Letting judgment go so that you can grow.
Read Part I first.
A Question for You
What do you think causes someone to file for financial bankruptcy?
What is the very first thought that comes to mind when you read that question?
Now, humor me, write that answer down. Note how you feel as you answer. No filtering please!
What if I told you that this person is 39 years old at the time when they file, lives in the suburbs, is a 15-year veteran financial advisor, and has to apply for HEAP (Home Energy Assistance Program) to get through the winter?
Did your opinion of what causes someone to file for bankruptcy change? If so, how? Now write that down.
Here is a little more information … this person, when they file, is a single woman.
How does that affect your original answer … if at all? Now write it down.
This 39-year-old single woman, financial advisor of 15 years, living in the suburbs, applying for HEAP because of significant debt … is the mother of a 2-year-old and 6-year-old.
Did that last piece of information change your opinion of what causes someone to file for bankruptcy? If so, how? Please write it down now.
Wait … there’s more.
Prior to filing for bankruptcy, this woman is married to an abusive alcoholic who, over time, gambles away most of their money. Two weeks prior to the birth of her second child, she files a restraining order and has her husband removed from their house. Six months later, they divorce. To protect herself and her two small children, she absolves her husband from all financial support if he agrees to an indefinite period of zero custody and zero visitation. He agrees.
Did this final piece of information somehow change your opinion about those that file for bankruptcy? If so, how? Now write it down.
When you look at your first answer and then your last, what do you notice?
If you are like most that I have posed this scenario and question to, you probably realized that your first answer is quite different from the last. And the reason for the change is that the more information you received, the greater your capacity for understanding and compassion grew.
We are quick to judge, yes? Quick to make assumptions about people and circumstances that we know almost nothing about. And we are just as quick to judge ourselves as well … most of the time not even knowing it.
The Whole Story
I was that 39-year-old woman. The former financial advisor, mother of two, and divorcee.
Regardless of my circumstances, I was my own worst judge and jury, constantly berating myself. In my mind, there was no room for forgiveness. I was much too comfortable playing the role of victim.
And I wasn’t willing to look at the true cause of my embarrassment, my constant worry, and my fears. So, I hid from it. I painted a smile on my face that told others “Everything must be well in her world”.
Then I noticed the physical manifestation of my anxiety … I couldn’t breathe. I could no longer inhale deeply. I was suffocating.
It was the Buddhist practice of “daimoku” that first showed me how to turn inward … to stand back and simply look and notice my responses to what was happening.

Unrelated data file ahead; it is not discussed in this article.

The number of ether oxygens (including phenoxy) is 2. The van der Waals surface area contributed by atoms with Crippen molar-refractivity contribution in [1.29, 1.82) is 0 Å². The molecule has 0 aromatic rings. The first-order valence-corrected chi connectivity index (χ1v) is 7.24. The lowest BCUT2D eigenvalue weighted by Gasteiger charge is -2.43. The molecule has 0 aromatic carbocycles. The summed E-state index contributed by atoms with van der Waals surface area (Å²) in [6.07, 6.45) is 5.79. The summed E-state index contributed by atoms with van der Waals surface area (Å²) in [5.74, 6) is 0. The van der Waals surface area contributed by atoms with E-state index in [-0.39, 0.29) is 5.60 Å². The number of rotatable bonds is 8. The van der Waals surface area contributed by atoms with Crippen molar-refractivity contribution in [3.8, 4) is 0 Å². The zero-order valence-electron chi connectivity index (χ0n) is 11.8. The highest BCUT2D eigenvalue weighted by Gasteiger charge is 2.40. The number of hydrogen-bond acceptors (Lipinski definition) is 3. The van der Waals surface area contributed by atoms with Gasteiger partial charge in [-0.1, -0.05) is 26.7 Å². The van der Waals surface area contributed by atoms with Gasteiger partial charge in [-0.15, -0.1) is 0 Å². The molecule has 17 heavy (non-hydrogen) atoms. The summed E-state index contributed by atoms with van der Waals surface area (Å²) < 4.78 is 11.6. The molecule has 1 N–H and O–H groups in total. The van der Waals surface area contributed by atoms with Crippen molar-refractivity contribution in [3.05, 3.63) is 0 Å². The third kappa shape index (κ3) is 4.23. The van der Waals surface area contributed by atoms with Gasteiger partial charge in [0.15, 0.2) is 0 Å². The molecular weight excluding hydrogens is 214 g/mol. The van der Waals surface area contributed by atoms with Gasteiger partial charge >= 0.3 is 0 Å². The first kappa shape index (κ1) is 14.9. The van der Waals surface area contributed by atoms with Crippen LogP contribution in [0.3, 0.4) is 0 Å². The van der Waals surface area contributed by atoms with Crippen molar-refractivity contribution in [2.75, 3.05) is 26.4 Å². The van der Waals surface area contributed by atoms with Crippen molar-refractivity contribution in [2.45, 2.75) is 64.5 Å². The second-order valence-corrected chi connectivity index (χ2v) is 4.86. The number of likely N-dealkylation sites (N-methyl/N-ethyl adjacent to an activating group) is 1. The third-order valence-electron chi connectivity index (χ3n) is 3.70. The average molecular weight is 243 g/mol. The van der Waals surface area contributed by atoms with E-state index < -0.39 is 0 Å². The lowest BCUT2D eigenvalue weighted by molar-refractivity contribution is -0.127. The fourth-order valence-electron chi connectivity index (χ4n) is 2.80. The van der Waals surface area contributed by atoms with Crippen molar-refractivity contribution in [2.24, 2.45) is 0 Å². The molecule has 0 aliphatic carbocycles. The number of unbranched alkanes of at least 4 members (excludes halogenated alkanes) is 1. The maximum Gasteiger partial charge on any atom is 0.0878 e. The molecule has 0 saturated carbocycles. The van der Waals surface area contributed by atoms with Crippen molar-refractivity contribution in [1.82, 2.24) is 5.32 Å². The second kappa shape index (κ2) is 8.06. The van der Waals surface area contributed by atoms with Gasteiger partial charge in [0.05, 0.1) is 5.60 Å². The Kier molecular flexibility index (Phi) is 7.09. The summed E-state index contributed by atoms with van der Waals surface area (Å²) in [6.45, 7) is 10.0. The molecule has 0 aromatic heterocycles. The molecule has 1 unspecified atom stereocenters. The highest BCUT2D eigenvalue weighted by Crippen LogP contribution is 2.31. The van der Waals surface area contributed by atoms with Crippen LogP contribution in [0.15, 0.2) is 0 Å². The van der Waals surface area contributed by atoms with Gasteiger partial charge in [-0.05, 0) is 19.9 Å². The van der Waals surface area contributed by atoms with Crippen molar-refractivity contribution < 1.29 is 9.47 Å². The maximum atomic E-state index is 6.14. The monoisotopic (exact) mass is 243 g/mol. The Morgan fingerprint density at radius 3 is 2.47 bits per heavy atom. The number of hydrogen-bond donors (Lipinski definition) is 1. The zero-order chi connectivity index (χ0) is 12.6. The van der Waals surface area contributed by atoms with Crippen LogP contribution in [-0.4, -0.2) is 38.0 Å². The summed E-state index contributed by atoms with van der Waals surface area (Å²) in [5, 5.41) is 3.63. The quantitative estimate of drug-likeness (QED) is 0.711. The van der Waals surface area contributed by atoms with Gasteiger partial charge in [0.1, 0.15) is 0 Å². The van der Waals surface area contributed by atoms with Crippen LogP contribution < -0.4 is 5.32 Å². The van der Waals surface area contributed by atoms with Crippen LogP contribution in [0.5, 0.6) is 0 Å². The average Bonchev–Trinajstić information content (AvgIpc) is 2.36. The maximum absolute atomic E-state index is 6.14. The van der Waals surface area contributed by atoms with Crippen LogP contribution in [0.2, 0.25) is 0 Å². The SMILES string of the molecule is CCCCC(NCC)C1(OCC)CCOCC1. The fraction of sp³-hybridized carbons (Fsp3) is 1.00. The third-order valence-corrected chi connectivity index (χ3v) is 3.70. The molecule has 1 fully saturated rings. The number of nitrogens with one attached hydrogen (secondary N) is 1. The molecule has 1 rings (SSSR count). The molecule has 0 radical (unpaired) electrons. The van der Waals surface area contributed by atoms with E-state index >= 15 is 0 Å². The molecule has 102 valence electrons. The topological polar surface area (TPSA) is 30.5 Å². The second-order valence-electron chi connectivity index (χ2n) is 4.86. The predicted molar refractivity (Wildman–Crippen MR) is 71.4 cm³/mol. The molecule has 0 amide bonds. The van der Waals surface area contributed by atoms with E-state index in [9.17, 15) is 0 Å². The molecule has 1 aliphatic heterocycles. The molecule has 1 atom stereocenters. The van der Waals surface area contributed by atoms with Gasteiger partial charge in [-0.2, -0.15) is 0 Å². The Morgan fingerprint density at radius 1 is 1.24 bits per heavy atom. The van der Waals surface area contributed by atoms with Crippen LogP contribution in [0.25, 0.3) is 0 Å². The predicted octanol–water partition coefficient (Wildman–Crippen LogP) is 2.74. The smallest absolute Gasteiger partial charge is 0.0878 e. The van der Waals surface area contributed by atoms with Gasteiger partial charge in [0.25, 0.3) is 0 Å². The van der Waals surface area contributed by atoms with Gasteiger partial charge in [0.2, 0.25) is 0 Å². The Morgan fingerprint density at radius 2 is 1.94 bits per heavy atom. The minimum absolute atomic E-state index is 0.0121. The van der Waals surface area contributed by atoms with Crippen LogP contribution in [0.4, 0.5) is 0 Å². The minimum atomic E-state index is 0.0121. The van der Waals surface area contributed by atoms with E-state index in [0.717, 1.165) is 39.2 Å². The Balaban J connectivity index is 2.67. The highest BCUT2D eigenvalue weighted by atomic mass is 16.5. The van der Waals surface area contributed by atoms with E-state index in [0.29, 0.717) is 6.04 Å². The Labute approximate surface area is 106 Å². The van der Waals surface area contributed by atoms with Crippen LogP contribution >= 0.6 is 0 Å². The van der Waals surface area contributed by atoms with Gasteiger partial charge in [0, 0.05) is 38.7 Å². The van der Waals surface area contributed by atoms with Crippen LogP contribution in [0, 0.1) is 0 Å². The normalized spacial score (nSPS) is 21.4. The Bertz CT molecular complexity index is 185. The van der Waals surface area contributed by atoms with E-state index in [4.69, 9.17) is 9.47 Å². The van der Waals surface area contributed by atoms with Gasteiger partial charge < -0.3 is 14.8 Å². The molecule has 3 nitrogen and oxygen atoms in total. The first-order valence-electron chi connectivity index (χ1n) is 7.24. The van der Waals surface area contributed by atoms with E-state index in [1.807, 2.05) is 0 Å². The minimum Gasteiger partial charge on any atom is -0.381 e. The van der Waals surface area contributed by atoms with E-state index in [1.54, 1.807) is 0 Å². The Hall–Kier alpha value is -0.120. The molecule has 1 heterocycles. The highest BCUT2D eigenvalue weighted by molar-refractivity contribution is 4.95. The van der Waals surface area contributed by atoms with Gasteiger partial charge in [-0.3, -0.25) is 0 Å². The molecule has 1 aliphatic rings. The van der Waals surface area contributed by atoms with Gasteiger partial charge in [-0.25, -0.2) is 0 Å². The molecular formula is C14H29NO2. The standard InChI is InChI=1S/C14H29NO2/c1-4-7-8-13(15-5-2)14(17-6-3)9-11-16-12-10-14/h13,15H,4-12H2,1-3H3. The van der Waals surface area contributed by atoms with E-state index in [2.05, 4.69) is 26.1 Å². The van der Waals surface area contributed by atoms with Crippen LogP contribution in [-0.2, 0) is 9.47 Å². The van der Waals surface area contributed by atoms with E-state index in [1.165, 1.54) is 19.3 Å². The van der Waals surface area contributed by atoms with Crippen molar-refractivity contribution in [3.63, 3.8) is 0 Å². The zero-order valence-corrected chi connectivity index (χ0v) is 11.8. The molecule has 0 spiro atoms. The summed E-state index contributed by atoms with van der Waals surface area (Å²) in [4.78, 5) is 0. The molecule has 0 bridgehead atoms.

From there I was introduced to other practices and processes, metaphysical and spiritual in nature, that taught me how to truly see myself, increase my self-awareness, and let go of judgment.
Letting go of the thoughts (judgments) of “I’m a failure”, “No one will trust me”, “I’m not good enough” is what brought me to the peaceful decision to file for bankruptcy. Bankruptcy was no longer a shameful event, but one of transformation and liberation.
On some level, we all experience stress and anxiety and, if we are being honest, we experience it every day. And therein lies our addiction.
And its cause? Judgment.
Where Judgment Leads
Judgment of ourselves and assumptions about ourselves are a perfect recipe for anxiety.
It can show up in different ways …
Anxiety could look like the person struggling to let go of their business and/or retire because they are afraid of envisioning their future. Or the husband who has been diagnosed with a debilitating sickness and is afraid of making the wrong decision financially for his family and keeps his fears to himself. Or the woman who is constantly comparing herself to others, thinking that she doesn’t “measure up”, so she doesn’t apply for the promotion.
While the stories all sound different, they all share a common element: judgment. Which then leads to worry, fear, anxiety.
It’s not that we should not judge, it’s that we cannot. To judge rightly, we would have to be fully aware of a wide range of things – past, present, and future. And that is impossible.
I believe that what you give your attention to makes all the difference. This is why wealth coaching is important – because there is value in understanding your current mindset and how it is affecting the quality of your decision making and your state of well-being (happiness).
So, if what you want is a life without anxiety (stress and worry), then do yourself a favor and learn to release judgment and forgive. I have every confidence that when you do, your life will transform in unimaginable and magnificent ways.
If my story resonated with you or you need to let go of your own self-judgment, please hear more from me and register for my free webinar hosted by University at Buffalo on March 23rd: Addicted to Anxiety?